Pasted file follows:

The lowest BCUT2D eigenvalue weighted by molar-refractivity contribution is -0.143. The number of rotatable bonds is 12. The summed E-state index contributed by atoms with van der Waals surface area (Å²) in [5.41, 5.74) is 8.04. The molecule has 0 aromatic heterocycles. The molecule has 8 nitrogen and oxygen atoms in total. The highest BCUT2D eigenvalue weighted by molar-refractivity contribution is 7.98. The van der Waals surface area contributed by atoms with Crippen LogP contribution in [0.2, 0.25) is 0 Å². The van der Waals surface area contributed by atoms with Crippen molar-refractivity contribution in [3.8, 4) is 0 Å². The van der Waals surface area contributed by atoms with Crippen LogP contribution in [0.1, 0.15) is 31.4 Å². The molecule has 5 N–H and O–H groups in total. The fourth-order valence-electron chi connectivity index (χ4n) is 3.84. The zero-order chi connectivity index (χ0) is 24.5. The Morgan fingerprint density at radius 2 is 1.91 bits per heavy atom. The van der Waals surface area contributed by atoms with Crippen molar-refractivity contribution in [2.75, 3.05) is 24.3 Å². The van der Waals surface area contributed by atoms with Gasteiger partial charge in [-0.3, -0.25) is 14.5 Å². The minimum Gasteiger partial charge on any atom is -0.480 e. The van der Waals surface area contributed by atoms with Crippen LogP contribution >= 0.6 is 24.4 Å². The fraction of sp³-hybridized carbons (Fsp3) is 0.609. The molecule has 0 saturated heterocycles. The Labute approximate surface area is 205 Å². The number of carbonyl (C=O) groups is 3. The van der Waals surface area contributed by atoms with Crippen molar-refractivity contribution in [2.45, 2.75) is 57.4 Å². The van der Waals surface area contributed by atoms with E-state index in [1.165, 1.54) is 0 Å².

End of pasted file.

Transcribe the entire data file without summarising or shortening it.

The lowest BCUT2D eigenvalue weighted by molar-refractivity contribution is -0.143. The number of rotatable bonds is 12. The summed E-state index contributed by atoms with van der Waals surface area (Å²) in [5.41, 5.74) is 8.04. The molecule has 0 aromatic heterocycles. The molecule has 8 nitrogen and oxygen atoms in total. The highest BCUT2D eigenvalue weighted by molar-refractivity contribution is 7.98. The van der Waals surface area contributed by atoms with Crippen LogP contribution in [0.2, 0.25) is 0 Å². The van der Waals surface area contributed by atoms with Crippen molar-refractivity contribution in [3.8, 4) is 0 Å². The van der Waals surface area contributed by atoms with Crippen LogP contribution in [0.1, 0.15) is 31.4 Å². The molecule has 5 N–H and O–H groups in total. The fourth-order valence-electron chi connectivity index (χ4n) is 3.84. The zero-order chi connectivity index (χ0) is 24.5. The Morgan fingerprint density at radius 2 is 1.91 bits per heavy atom. The van der Waals surface area contributed by atoms with Crippen molar-refractivity contribution in [2.75, 3.05) is 24.3 Å². The van der Waals surface area contributed by atoms with Gasteiger partial charge in [-0.3, -0.25) is 14.5 Å². The minimum Gasteiger partial charge on any atom is -0.480 e. The van der Waals surface area contributed by atoms with Crippen LogP contribution >= 0.6 is 24.4 Å². The fraction of sp³-hybridized carbons (Fsp3) is 0.609. The molecule has 0 saturated heterocycles. The Labute approximate surface area is 205 Å². The number of carbonyl (C=O) groups is 3. The van der Waals surface area contributed by atoms with Crippen molar-refractivity contribution in [2.45, 2.75) is 57.4 Å². The van der Waals surface area contributed by atoms with E-state index in [1.165, 1.54) is 0 Å².